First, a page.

“Because African elephants are most commonly top-of-mind in conversations concerning elephant conservation, the unique challenges Asian elephants face often go unnoticed by the general public,” said Rebecca Snyder, OKC Zoo’s director of conservation and science.
“The ultimate goal of Asian Elephant Awareness Month is to engage with individuals and provide them with the information they need to shift the conversation and educate others about the dire situation facing Asian elephants today,” Snyder said.
“By doing that, we can heighten awareness of their plight and present actionable ways for the public to get involved to ensure this beloved species’ future.”
Last year’s campaign messages reached over 12.5 million people, with hopes of reaching even more people this year.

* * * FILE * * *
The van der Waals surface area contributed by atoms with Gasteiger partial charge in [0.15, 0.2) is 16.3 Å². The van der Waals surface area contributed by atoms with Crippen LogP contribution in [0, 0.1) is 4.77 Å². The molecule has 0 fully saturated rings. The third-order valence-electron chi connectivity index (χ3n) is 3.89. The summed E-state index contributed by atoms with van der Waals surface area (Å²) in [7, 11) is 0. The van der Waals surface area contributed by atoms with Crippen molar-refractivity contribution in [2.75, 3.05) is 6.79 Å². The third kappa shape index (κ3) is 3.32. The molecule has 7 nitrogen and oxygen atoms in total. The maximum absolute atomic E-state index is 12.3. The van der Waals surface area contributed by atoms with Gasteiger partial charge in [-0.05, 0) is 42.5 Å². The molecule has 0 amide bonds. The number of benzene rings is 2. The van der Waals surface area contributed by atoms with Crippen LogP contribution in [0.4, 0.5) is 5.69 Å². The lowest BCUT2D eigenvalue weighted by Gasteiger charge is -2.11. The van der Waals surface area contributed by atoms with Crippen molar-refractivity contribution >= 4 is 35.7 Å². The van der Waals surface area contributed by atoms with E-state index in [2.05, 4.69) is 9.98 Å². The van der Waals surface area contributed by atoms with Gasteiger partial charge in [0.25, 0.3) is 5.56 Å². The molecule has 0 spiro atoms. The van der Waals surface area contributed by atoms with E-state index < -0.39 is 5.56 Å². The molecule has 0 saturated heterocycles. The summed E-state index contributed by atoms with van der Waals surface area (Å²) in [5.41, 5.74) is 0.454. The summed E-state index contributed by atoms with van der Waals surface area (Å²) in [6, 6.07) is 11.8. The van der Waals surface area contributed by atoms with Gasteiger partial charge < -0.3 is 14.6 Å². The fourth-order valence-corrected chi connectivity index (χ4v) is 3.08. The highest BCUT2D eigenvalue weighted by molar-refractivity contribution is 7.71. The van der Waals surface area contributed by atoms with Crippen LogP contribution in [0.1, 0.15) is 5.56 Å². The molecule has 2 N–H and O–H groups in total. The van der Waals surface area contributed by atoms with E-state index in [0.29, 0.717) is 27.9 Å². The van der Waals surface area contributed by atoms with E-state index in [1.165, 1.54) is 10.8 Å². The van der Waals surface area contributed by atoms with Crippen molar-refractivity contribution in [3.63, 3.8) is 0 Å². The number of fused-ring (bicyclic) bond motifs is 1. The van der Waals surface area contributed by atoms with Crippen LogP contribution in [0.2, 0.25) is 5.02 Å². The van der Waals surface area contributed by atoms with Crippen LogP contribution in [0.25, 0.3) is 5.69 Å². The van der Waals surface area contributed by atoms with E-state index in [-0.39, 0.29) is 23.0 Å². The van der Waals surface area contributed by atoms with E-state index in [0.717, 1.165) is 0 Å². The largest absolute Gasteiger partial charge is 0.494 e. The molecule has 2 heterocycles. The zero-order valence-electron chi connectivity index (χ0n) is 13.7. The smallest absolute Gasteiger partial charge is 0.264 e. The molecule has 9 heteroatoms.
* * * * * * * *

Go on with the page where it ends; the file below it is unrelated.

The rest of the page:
Wildlife fans are encouraged to use the #ThumbsUpTrunksUp hashtag @OKCZoo throughout this global social media campaign and share why they love Asian elephants in their captions. All shared photos will be featured on the Zoo’s Facebook page throughout the month.
The OKC Zoo is celebrating World Elephant Day on Thursday, August 12, from 11 a.m. to 2 p.m., in the Zoo’s Sanctuary Asia elephant habitat near the ZooZeum. Presented locally by Bob Moore Subaru, this special activities including an information station, interactive activities for kids with prizes, photo opportunities, an elephant presentation at 2 p.m., Facebook live chats, a #ThumbsUpTrunksUp pledge station, and more.
World Elephant Day is meant to inspire individuals to help conserve and protect these gentle giants. All World Elephant Day events are free with Zoo admission.